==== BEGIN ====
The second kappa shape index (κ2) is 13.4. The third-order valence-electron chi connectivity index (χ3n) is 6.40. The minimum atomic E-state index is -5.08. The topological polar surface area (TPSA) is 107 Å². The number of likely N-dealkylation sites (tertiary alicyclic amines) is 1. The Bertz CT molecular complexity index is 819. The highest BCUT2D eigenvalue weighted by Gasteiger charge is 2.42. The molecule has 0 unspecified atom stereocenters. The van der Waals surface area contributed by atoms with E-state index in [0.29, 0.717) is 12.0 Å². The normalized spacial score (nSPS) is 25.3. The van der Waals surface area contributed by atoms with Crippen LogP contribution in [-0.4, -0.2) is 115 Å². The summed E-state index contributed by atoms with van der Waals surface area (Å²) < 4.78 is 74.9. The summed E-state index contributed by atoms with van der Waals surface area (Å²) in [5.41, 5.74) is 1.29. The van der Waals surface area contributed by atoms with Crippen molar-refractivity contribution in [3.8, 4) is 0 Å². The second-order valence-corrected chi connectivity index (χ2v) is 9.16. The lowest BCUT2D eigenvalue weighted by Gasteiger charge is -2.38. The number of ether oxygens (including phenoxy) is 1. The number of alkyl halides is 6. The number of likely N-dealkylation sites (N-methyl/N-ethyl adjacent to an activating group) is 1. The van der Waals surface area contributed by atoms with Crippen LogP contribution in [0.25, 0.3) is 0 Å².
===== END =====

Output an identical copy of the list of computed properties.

The second kappa shape index (κ2) is 13.4. The third-order valence-electron chi connectivity index (χ3n) is 6.40. The minimum atomic E-state index is -5.08. The topological polar surface area (TPSA) is 107 Å². The number of likely N-dealkylation sites (tertiary alicyclic amines) is 1. The Bertz CT molecular complexity index is 819. The highest BCUT2D eigenvalue weighted by Gasteiger charge is 2.42. The molecule has 0 unspecified atom stereocenters. The van der Waals surface area contributed by atoms with E-state index in [0.29, 0.717) is 12.0 Å². The normalized spacial score (nSPS) is 25.3. The van der Waals surface area contributed by atoms with Crippen LogP contribution in [-0.4, -0.2) is 115 Å². The summed E-state index contributed by atoms with van der Waals surface area (Å²) < 4.78 is 74.9. The summed E-state index contributed by atoms with van der Waals surface area (Å²) in [5.41, 5.74) is 1.29. The van der Waals surface area contributed by atoms with Crippen molar-refractivity contribution in [3.8, 4) is 0 Å². The second-order valence-corrected chi connectivity index (χ2v) is 9.16. The lowest BCUT2D eigenvalue weighted by Gasteiger charge is -2.38. The number of ether oxygens (including phenoxy) is 1. The number of alkyl halides is 6. The number of likely N-dealkylation sites (N-methyl/N-ethyl adjacent to an activating group) is 1. The van der Waals surface area contributed by atoms with Crippen LogP contribution in [0.25, 0.3) is 0 Å².